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If you Google “wrong way crashes in Texas,” you’ll be served up endless pages of news stories about someone’s life tragically lost at the hands of a wrong-way driver. 

Such was the case for Dallas police officer Jacob Arellano, just 25, who died last month on his way to work when a sedan driving the wrong way slammed into his car head-on, pushing it in front of a tractor-trailer that hit it a second time. 

You never expect to see a car speeding directly at you while on the road. And while one-way crashes are rare, making up less than one percent of Texas’ car crashes annually, they almost always result in catastrophic or fatal injury.

Texas Leads the U.S. in Wrong-Way Crashes

According to AAA Texas, the state holds the record for wrong-way auto accidents in the country. Records from the Texas Dept. of Transportation (TxDOT) revealed that Dallas County already had 16 wrong-way crashes this year – more than all of 2021 and every year before since 2017. Here are a few more disturbing statistics:

  • Out of the 9,560 traffic fatalities nationwide during 2022’s first quarter, more than 1,000 of them occurred in Texas
  • 613 people died in wrong-way crashes in 2021, a 15% increase from 2020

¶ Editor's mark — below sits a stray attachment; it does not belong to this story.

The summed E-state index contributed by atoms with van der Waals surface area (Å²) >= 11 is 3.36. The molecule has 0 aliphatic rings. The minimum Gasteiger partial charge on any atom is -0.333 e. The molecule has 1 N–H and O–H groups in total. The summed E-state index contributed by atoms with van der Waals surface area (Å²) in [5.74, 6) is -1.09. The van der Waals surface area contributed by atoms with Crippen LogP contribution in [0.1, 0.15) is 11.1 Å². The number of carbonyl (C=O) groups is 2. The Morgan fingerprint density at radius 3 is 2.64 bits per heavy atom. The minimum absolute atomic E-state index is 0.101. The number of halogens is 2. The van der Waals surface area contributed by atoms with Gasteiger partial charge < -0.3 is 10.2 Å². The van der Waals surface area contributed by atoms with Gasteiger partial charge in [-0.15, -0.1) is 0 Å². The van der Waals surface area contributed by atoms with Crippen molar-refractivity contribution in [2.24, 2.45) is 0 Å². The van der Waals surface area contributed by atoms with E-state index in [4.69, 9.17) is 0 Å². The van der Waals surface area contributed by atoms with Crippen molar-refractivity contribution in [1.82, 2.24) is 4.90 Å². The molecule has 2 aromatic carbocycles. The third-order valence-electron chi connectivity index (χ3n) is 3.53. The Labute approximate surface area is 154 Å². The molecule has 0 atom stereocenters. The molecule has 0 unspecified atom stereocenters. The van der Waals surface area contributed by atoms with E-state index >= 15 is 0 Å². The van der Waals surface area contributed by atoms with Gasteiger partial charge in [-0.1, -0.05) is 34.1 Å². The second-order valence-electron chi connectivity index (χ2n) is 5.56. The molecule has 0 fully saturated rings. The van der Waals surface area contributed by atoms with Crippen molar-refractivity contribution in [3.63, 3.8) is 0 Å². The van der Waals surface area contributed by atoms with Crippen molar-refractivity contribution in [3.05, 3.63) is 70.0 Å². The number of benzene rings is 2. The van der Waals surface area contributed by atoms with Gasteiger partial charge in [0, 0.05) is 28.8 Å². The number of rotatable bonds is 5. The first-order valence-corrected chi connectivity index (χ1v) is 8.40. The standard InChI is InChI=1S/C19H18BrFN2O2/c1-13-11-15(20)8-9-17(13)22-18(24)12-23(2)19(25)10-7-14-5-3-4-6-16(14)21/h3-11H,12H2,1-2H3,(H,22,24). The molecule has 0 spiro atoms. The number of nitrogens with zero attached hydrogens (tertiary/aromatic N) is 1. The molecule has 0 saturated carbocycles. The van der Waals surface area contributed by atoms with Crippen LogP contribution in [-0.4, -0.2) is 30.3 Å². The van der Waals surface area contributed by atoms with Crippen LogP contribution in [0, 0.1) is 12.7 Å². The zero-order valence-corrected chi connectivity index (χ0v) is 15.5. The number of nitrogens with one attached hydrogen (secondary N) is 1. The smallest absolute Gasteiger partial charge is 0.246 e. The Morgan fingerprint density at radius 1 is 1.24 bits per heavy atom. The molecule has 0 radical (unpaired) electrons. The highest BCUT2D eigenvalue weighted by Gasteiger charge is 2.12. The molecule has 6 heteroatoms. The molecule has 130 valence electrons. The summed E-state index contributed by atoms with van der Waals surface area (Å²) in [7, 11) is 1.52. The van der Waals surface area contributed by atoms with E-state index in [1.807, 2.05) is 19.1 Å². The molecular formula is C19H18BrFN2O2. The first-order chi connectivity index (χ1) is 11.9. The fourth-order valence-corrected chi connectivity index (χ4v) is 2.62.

• 24% of those deaths involved drunk driving
  • It has been 22 years since Texas had a single day without a traffic fatality

Wrong-way crashes usually occur on highways, one-way streets, or other restricted roadways. Texas’ large number of major cities makes it highly susceptible to one way-crashes. Additionally, both I-20 and I-35, two of the nation’s deadliest highways, run right through Dallas/Ft. Worth.  

What makes wrong–way car accidents so dangerous is the nature of the (usually head-on) impact. Force is magnified by the drivers traveling in opposite directions, making the speeds of both vehicles a factor. Even a wrong-way crash at a lower speed can be devastating. 

What Type of Drivers Cause Wrong-Way Crashes?

Sadly, Texas is also the fifth-highest state in the U.S. in all motor vehicle fatalities. Distracted driving and driving drunk are the biggest contributors to wrong-way crashes in Texas.

Distracted Driving

It’s easy to see why distracted drivers might go the wrong way down a highway or one-way street. Regardless of the distraction, drivers can easily enter an exit ramp or miss a one-way warning sign if they aren’t paying attention. 

Distracted driving is responsible for almost one in five Texas car accidents. More than 400 people were killed this way in 2021, a 17.3% increase from 2020. 

Anything that takes your eyes off the road or hands off the wheel is distracted driving. And a second or two is all it takes for a disaster to strike. 

Cell phones are the most common type of distraction, and drivers using them are 2,300 percent more likely to cause a crash. According to the National Highway Traffic Administration (NHTSA), sending or reading a single text at 55 mph is the same as traversing an entire football field blindfolded. Other examples of distracted driving include:

  • Eating, drinking, or smoking
  • Grooming (hair, makeup, changing clothes)
  • Searching for something inside the car
  • Adjusting the radio, temperature, or GPS controls
  • Interacting with passengers or pets

Always remember to take care of any potentially distracting tasks before you begin driving. 

Driving Under the Influence